So says the Texas Department of Insurance.
Even as Texas leaders rail against the national health care law and call for its repeal, the state Department of Insurance has issued a report that says the law will make it easier for many Texas families to get health coverage.
The report also helps make the case that the current system is not working, as the number of Texans with health coverage through their employers has dropped nearly 18 percent in the last eight years.
In 2001, about 58.5 percent of Texans had employer coverage. By 2009, that figure had dropped to 48.2 percent — well below the national average.
“While most states have experienced declining rates of employer-sponsored coverage in recent years, the decline in Texas is more pronounced,” the agency said in a report to the Legislature on health insurance availability and affordability in the state.
The report noted that 26.1 percent of Texans are uninsured — 6.4 million residents — compared with a national average of 16.7 percent. Most are in families with low to moderate incomes.
Those are among the people who will benefit from the health care overhaul passed by Congress last year and signed into law by President Barack Obama.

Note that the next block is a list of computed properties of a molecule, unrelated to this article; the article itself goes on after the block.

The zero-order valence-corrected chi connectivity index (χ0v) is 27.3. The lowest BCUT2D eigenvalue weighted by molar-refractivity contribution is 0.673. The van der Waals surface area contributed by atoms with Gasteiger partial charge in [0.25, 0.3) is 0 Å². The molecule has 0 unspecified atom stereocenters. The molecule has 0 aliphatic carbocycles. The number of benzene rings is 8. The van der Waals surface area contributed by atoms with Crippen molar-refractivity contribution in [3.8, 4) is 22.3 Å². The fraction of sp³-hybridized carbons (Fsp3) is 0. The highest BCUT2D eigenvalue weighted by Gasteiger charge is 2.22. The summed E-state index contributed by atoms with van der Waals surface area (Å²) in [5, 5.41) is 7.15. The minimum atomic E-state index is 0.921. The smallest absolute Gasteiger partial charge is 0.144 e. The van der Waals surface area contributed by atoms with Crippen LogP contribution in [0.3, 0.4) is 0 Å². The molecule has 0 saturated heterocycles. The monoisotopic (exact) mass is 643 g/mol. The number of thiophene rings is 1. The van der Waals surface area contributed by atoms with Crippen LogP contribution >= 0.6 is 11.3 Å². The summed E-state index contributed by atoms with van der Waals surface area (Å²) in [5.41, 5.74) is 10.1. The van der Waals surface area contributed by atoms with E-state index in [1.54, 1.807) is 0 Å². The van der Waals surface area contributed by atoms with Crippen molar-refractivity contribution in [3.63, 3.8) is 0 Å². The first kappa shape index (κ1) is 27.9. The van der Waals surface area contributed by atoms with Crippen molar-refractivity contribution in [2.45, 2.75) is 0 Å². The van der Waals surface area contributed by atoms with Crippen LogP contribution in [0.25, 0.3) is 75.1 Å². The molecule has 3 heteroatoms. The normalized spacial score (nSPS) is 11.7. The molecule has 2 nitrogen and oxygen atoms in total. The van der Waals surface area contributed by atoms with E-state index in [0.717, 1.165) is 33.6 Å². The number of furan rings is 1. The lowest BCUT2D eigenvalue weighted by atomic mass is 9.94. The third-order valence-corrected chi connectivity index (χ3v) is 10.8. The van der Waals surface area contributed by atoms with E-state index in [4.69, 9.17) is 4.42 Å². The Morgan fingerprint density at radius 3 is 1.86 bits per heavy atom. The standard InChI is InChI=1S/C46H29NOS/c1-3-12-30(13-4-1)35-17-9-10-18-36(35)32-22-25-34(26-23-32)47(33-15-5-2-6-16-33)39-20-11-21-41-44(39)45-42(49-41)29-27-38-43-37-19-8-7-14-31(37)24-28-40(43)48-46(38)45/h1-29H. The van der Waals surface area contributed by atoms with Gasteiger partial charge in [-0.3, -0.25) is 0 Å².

The TDI has a Federal Health Care Reform Resource Page, which has numerous useful summaries and highlights of the PPACA, but I did not find anything that cited the figures above or that looked like a new report, so I’m not sure exactly where this comes from. It’s all somewhat academic, since the Republican Party has refudiated the concept of universal coverage as a policy goal, and while the Lege will debate Rep. John Zerwas’ bill to create insurance exchanges, I’d bet more time and energy will be spent on grandstanding and ridiculous sideshows, none of which will do a thing to help anyone. But the next time someone asks, you can tell them that the state of Texas officially believes that the PPACA will be good for it, no matter what our so-called leaders may say. On a related note, here’s a statement from Rep. Garnet Coleman about what “repeal” would mean, and here’s a reminder that GOP claims about PPACA’s effect on employment are bogus and misleading. And of course, the PPACA will reduce the federal deficit over time, while repealing it will increase the deficit. Someone should tell Rick Perry about that.